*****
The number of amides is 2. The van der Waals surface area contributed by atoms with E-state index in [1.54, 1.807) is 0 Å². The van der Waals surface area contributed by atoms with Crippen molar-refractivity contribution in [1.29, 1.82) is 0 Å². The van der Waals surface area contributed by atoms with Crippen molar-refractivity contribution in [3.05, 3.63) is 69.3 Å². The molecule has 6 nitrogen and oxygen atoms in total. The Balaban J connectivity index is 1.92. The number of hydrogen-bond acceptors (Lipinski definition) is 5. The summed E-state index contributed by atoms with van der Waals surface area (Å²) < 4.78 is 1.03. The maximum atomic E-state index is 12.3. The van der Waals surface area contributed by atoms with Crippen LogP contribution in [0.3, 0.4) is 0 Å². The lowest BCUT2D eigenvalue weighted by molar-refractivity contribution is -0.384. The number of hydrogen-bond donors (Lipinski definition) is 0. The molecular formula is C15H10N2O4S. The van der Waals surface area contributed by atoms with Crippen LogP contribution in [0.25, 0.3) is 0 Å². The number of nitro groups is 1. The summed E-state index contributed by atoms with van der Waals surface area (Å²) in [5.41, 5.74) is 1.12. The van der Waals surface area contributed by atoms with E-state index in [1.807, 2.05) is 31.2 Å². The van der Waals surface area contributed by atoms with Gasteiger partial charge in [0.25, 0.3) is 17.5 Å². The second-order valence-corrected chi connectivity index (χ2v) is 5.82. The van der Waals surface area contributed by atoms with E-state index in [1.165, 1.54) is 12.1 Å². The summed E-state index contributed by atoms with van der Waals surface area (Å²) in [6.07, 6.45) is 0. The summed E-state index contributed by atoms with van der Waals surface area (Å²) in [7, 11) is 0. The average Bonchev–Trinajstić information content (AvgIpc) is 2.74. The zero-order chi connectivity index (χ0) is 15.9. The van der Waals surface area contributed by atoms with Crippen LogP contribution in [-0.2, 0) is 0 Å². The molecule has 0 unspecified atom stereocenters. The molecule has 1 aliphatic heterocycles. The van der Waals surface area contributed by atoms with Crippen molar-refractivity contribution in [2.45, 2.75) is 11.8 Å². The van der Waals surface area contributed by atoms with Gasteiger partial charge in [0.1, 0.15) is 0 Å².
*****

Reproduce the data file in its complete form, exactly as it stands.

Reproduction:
The number of amides is 2. The van der Waals surface area contributed by atoms with E-state index in [1.54, 1.807) is 0 Å². The van der Waals surface area contributed by atoms with Crippen molar-refractivity contribution in [1.29, 1.82) is 0 Å². The van der Waals surface area contributed by atoms with Crippen molar-refractivity contribution in [3.05, 3.63) is 69.3 Å². The molecule has 6 nitrogen and oxygen atoms in total. The Balaban J connectivity index is 1.92. The number of hydrogen-bond acceptors (Lipinski definition) is 5. The summed E-state index contributed by atoms with van der Waals surface area (Å²) < 4.78 is 1.03. The maximum atomic E-state index is 12.3. The van der Waals surface area contributed by atoms with Crippen LogP contribution in [0.3, 0.4) is 0 Å². The lowest BCUT2D eigenvalue weighted by molar-refractivity contribution is -0.384. The number of hydrogen-bond donors (Lipinski definition) is 0. The molecular formula is C15H10N2O4S. The van der Waals surface area contributed by atoms with Crippen LogP contribution in [0.25, 0.3) is 0 Å². The number of nitro groups is 1. The summed E-state index contributed by atoms with van der Waals surface area (Å²) in [5.41, 5.74) is 1.12. The van der Waals surface area contributed by atoms with E-state index in [1.807, 2.05) is 31.2 Å². The van der Waals surface area contributed by atoms with Gasteiger partial charge in [0.25, 0.3) is 17.5 Å². The second-order valence-corrected chi connectivity index (χ2v) is 5.82. The van der Waals surface area contributed by atoms with E-state index in [1.165, 1.54) is 12.1 Å². The summed E-state index contributed by atoms with van der Waals surface area (Å²) in [6.07, 6.45) is 0. The summed E-state index contributed by atoms with van der Waals surface area (Å²) in [7, 11) is 0. The average Bonchev–Trinajstić information content (AvgIpc) is 2.74. The zero-order chi connectivity index (χ0) is 15.9. The van der Waals surface area contributed by atoms with Crippen LogP contribution in [-0.2, 0) is 0 Å². The molecule has 0 unspecified atom stereocenters. The molecule has 1 aliphatic heterocycles. The van der Waals surface area contributed by atoms with Crippen molar-refractivity contribution in [2.45, 2.75) is 11.8 Å². The van der Waals surface area contributed by atoms with Gasteiger partial charge in [0.1, 0.15) is 0 Å².